The number of comments relating to the screen indicate how important presentation is to most people. There was much discussion of whether translation and original should appear on the screen together, whether the translator should have to over-type the original, whether it was satisfactory to have only one sentence at a time appearing in the translation window and so on. Several people remarked that it was important for the user to be able to organize the screen in the way he wanted. The number and size of windows was important, as was the ability to work without being distracted. A critical feature was that the focus of the screen should be on the translation being done. It was agreed too that it should be very easy for the user to use the system: for example it should be integrated with the text-processor the user was familiar with rather than involve use of a special system.

There was common agreement too that it would be useful if the unit of treatment were shorter than a whole sentence.

There was much less general agreement on other features. There were those who only wanted text and translation to go into memory when the translator decided to put it there, others who wanted automatic recording so that colleagues could have almost immediate access to what had been done. There were those who wanted search for similar texts and their translations only to be done when the translator requested, others who wanted it done automatically all the time. Many of these questions relate to the general issue of validation in an environment where translation memories are to be shared, an issue which has already been discussed in an earlier section. Several people suggested that it would be useful to work in batch mode rather than interactively.

Reactions to using an alignment facility varied enormously, and seemed to have a great deal to do with the particularities of specific products. Therefore, apart from reporting the obvious and general desire that alignments when presented should be reliable, this question will not be further discussed here.

The stage of the evaluation described here is now over, and final reports on each of the three products were presented at the end of June 1995. The evaluation will now continue in a real production environment in the framework of the translation workshop and modernisation network already mentioned, both of which are due to start in the autumn of 1995. It is felt that, although the first round of evaluation did provide a very good overview of what was available and the current state of the art, it did not allow for what is sometimes called in the evaluation literature ``scenario testing'', testing of a product by putting it into use to solve real problems in a realistic work environment.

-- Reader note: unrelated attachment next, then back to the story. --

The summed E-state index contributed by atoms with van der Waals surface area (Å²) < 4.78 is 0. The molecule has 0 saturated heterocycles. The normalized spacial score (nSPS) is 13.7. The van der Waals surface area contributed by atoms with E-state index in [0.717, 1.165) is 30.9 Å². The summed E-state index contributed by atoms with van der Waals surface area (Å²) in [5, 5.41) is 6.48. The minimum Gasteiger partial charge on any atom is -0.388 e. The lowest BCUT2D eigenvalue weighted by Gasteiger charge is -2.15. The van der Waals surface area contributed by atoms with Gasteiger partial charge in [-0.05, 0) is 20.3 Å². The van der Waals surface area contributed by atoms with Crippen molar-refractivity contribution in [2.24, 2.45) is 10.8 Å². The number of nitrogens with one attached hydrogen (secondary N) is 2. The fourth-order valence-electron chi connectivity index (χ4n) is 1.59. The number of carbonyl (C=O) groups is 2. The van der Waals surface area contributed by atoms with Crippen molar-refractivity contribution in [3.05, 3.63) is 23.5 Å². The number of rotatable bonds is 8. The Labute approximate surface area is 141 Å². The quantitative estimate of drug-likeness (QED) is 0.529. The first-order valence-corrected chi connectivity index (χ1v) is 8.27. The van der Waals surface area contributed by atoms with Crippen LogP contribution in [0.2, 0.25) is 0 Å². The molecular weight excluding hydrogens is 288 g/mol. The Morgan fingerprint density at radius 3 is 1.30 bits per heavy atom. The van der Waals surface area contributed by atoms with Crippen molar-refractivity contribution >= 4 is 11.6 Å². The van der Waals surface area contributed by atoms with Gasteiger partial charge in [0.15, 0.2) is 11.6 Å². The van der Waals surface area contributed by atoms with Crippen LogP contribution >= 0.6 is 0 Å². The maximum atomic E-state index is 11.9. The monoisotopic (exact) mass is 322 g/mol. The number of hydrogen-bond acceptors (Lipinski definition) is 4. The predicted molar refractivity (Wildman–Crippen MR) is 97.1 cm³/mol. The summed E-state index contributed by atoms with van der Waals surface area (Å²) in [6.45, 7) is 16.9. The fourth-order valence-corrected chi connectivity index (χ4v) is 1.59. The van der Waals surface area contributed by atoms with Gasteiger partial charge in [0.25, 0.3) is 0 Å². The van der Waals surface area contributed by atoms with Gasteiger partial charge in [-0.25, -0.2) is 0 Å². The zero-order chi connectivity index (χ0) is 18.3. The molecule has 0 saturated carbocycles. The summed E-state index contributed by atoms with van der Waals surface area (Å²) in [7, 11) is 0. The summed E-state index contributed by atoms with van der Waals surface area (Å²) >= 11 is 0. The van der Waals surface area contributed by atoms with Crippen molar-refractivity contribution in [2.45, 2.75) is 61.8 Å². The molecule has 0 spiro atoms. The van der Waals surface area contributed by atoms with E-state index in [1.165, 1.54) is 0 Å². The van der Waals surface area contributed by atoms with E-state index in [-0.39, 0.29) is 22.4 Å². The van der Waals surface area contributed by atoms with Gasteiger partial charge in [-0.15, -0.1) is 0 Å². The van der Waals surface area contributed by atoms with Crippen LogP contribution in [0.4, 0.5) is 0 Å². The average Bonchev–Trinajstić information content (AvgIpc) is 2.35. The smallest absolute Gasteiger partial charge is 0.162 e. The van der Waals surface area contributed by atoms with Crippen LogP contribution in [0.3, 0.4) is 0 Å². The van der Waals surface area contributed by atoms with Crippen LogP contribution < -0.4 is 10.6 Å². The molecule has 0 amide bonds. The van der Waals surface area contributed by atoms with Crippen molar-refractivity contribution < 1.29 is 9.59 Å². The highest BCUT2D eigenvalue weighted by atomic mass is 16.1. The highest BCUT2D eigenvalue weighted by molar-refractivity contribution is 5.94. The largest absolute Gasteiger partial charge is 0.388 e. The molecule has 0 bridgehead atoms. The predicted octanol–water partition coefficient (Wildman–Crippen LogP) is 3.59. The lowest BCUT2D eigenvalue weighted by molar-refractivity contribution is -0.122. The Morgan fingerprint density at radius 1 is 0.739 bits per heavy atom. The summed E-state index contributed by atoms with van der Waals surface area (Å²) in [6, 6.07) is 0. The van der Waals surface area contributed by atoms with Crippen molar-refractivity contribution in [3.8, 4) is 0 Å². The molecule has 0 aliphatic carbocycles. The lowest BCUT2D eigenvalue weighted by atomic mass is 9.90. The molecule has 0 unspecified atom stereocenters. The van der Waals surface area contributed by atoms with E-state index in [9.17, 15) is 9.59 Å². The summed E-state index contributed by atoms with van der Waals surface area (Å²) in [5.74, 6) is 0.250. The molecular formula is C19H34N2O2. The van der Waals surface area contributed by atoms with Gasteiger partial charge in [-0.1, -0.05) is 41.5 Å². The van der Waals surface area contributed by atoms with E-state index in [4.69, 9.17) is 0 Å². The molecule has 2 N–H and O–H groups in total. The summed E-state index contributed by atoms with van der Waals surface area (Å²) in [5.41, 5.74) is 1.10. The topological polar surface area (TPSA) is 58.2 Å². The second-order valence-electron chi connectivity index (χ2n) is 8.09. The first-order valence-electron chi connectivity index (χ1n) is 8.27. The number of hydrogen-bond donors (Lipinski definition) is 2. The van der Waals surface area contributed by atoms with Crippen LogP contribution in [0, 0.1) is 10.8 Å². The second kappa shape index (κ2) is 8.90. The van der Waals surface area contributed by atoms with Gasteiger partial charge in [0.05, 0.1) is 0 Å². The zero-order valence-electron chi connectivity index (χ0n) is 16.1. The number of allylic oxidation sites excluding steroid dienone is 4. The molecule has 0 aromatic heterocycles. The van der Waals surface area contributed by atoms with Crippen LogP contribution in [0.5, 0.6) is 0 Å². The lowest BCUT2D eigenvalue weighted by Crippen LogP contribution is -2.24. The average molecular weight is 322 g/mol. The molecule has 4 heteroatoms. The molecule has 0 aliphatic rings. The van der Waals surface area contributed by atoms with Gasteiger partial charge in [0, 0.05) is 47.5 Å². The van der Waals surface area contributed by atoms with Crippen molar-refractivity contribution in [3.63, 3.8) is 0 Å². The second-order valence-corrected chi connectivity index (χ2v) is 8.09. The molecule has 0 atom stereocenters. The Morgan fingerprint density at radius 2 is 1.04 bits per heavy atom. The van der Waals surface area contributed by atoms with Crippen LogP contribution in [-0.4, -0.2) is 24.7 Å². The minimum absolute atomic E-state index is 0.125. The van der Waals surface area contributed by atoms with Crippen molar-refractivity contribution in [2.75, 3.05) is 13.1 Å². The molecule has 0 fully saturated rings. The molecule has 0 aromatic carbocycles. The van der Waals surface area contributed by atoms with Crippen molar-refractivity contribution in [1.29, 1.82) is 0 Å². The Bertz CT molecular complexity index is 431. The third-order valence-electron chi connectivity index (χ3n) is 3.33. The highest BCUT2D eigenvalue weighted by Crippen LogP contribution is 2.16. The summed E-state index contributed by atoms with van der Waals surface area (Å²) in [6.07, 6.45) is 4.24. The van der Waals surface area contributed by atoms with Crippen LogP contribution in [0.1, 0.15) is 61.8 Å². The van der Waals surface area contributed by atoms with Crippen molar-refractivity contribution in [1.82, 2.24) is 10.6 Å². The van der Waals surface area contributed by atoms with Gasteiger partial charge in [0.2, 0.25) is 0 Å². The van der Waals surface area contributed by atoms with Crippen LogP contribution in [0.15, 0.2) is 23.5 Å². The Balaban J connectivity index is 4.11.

The workshop will be staffed by volunteers from the translation units and from the horizontal services, who, although they will remain attached formally to their own groups, will be temporarily relocated in thirty or so offices in Brussels. The workshop will acquire an expertise in using computerized tools to help in the task of translating documents identified as suitable material for such treatment. Liaison with the Heads of Department, Central Planning and the translation units will be done conjointly by the Director of AGL and the Head of Department A. When the staff of the workshop return to their own group, the savoir faire they have acquired will be transmitted to their colleagues.

The network is a parallel operation in Luxembourg, whereby the participants stay in their own Units, and a loose organisational structure coordinated by a member of the AGL staff links them together. With the aid of the coordinator, suitable documents are identified and are treated with new tools, primarily pre-processing tools and translation memories. The aim here is to investigate how well new tools can be integrated into existing structures and the need to create new structures avoided.